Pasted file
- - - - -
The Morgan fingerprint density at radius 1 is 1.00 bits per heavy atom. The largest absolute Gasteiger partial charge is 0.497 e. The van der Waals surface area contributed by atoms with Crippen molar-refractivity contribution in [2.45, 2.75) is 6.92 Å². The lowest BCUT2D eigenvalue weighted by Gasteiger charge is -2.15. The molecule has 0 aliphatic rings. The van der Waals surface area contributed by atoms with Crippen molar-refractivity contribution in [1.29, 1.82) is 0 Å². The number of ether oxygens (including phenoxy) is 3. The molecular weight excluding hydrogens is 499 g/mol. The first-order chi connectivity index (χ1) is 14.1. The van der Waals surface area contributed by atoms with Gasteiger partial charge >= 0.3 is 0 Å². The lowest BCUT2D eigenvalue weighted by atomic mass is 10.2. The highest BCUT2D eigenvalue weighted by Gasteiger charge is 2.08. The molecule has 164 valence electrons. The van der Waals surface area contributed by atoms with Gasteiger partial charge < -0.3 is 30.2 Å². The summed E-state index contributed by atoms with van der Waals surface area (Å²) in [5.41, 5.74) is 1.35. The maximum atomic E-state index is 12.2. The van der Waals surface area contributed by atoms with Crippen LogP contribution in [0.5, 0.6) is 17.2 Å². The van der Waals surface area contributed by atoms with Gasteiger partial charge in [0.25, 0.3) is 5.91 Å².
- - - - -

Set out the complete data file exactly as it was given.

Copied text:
The Morgan fingerprint density at radius 1 is 1.00 bits per heavy atom. The largest absolute Gasteiger partial charge is 0.497 e. The van der Waals surface area contributed by atoms with Crippen molar-refractivity contribution in [2.45, 2.75) is 6.92 Å². The lowest BCUT2D eigenvalue weighted by Gasteiger charge is -2.15. The molecule has 0 aliphatic rings. The van der Waals surface area contributed by atoms with Crippen molar-refractivity contribution in [1.29, 1.82) is 0 Å². The number of ether oxygens (including phenoxy) is 3. The molecular weight excluding hydrogens is 499 g/mol. The first-order chi connectivity index (χ1) is 14.1. The van der Waals surface area contributed by atoms with Gasteiger partial charge >= 0.3 is 0 Å². The lowest BCUT2D eigenvalue weighted by atomic mass is 10.2. The highest BCUT2D eigenvalue weighted by Gasteiger charge is 2.08. The molecule has 164 valence electrons. The van der Waals surface area contributed by atoms with Gasteiger partial charge < -0.3 is 30.2 Å². The summed E-state index contributed by atoms with van der Waals surface area (Å²) in [5.41, 5.74) is 1.35. The maximum atomic E-state index is 12.2. The van der Waals surface area contributed by atoms with Crippen LogP contribution in [0.5, 0.6) is 17.2 Å². The van der Waals surface area contributed by atoms with Gasteiger partial charge in [0.25, 0.3) is 5.91 Å².